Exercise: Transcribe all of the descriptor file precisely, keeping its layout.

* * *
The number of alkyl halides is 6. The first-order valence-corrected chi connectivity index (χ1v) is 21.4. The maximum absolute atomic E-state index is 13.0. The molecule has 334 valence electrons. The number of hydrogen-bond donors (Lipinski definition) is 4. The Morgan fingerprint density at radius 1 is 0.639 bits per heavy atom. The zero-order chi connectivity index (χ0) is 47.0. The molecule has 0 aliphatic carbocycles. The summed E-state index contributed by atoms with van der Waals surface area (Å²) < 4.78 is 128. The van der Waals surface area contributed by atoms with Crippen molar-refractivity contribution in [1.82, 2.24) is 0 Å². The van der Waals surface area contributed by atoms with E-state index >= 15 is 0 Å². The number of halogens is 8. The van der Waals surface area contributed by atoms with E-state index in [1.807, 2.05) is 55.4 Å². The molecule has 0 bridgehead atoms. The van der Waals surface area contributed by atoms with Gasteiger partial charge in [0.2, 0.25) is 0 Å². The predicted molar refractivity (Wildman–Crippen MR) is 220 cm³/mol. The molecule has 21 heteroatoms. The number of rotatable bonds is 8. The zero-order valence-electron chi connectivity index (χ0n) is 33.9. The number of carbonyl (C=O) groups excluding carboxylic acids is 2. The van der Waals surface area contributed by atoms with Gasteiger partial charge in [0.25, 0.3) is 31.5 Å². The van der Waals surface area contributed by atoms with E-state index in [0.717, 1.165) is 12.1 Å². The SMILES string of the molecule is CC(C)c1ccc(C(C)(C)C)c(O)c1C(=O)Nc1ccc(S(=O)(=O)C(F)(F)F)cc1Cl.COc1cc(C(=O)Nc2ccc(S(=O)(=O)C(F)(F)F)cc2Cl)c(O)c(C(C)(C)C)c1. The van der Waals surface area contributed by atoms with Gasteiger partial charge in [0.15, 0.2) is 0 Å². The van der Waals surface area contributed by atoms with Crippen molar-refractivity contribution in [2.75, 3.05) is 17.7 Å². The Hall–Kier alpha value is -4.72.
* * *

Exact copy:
The number of alkyl halides is 6. The first-order valence-corrected chi connectivity index (χ1v) is 21.4. The maximum absolute atomic E-state index is 13.0. The molecule has 334 valence electrons. The number of hydrogen-bond donors (Lipinski definition) is 4. The Morgan fingerprint density at radius 1 is 0.639 bits per heavy atom. The zero-order chi connectivity index (χ0) is 47.0. The molecule has 0 aliphatic carbocycles. The summed E-state index contributed by atoms with van der Waals surface area (Å²) < 4.78 is 128. The van der Waals surface area contributed by atoms with Crippen molar-refractivity contribution in [1.82, 2.24) is 0 Å². The van der Waals surface area contributed by atoms with E-state index >= 15 is 0 Å². The number of halogens is 8. The van der Waals surface area contributed by atoms with E-state index in [1.807, 2.05) is 55.4 Å². The molecule has 0 bridgehead atoms. The van der Waals surface area contributed by atoms with Gasteiger partial charge in [0.2, 0.25) is 0 Å². The predicted molar refractivity (Wildman–Crippen MR) is 220 cm³/mol. The molecule has 21 heteroatoms. The number of rotatable bonds is 8. The zero-order valence-electron chi connectivity index (χ0n) is 33.9. The number of carbonyl (C=O) groups excluding carboxylic acids is 2. The van der Waals surface area contributed by atoms with Gasteiger partial charge in [0.25, 0.3) is 31.5 Å². The van der Waals surface area contributed by atoms with E-state index in [0.717, 1.165) is 12.1 Å². The SMILES string of the molecule is CC(C)c1ccc(C(C)(C)C)c(O)c1C(=O)Nc1ccc(S(=O)(=O)C(F)(F)F)cc1Cl.COc1cc(C(=O)Nc2ccc(S(=O)(=O)C(F)(F)F)cc2Cl)c(O)c(C(C)(C)C)c1. The van der Waals surface area contributed by atoms with Gasteiger partial charge in [0.15, 0.2) is 0 Å². The van der Waals surface area contributed by atoms with Crippen molar-refractivity contribution in [2.75, 3.05) is 17.7 Å². The Hall–Kier alpha value is -4.72.